At http://spaceweather.com (Tuesday 21st August 2018) … the solar wind has sparked auroral storms in the Arctic Circle. It is flowing from a wide coronal hole on the face of the Sun …
… Apparently, STEVE is not an aurora according to a new study in Geophysical Research Letters (Aug 20th). They combined satellite with ground based imagery of STEVE during a geomagnetic storm to investigate how STEVE is formed. Their conclusion it that STEVE is not an aurora.
STEVE is a purple ribbon of light that amateur astronomers in Canada have been photographing for decades. It has only recently captured the attention of scientists since 2016 – after the publication of many images of the phenomenon. It doesn't look like an aurora but appears alongside aurora during geomagnetic storms. Auroras appear when energetic particles from space rain down on Earth's atmosphere. If STEVE is an aurora then it should form in much the same way, they said. It doesn't. Steve is a distinct phenomenon that differs from aurora. It is characterised by the absence of particle precipitation – but the sky glow could be generated by a new fundamentally different mechanism in Earth's ionosphere.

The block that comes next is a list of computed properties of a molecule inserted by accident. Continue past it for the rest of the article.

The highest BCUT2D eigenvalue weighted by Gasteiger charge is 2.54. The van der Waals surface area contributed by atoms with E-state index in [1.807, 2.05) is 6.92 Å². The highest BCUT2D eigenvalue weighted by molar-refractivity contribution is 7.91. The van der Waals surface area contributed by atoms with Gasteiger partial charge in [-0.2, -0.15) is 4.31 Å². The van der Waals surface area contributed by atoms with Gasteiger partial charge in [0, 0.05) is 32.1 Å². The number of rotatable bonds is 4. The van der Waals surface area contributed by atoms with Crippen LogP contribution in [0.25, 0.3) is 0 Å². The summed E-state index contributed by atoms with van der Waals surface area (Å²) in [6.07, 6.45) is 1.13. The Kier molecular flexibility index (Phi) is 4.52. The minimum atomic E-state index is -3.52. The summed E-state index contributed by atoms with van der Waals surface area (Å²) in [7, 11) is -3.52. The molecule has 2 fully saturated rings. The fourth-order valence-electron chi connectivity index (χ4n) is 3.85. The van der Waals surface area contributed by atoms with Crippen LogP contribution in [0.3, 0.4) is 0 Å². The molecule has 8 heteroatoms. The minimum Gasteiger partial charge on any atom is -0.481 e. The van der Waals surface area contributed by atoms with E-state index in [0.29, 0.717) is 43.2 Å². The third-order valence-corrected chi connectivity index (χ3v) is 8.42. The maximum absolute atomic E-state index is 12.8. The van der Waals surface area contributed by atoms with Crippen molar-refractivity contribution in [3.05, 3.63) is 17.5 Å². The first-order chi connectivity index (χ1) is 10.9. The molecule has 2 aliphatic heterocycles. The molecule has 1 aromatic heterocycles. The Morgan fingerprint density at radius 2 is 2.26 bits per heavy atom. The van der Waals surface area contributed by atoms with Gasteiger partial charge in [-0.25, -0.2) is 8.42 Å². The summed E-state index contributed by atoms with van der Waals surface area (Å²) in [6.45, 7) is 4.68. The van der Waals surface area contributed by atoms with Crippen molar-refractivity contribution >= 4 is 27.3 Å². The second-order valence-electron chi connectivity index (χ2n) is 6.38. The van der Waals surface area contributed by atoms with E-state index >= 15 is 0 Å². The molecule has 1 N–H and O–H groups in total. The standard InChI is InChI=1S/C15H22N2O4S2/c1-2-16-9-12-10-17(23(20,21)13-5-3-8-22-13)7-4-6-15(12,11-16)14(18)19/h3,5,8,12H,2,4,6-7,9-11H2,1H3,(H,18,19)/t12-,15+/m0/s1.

Another study suggests STEVE appears most often in spring and autumn (close to the equinox). Stay tuned as we approach the 2018 autumn equinox.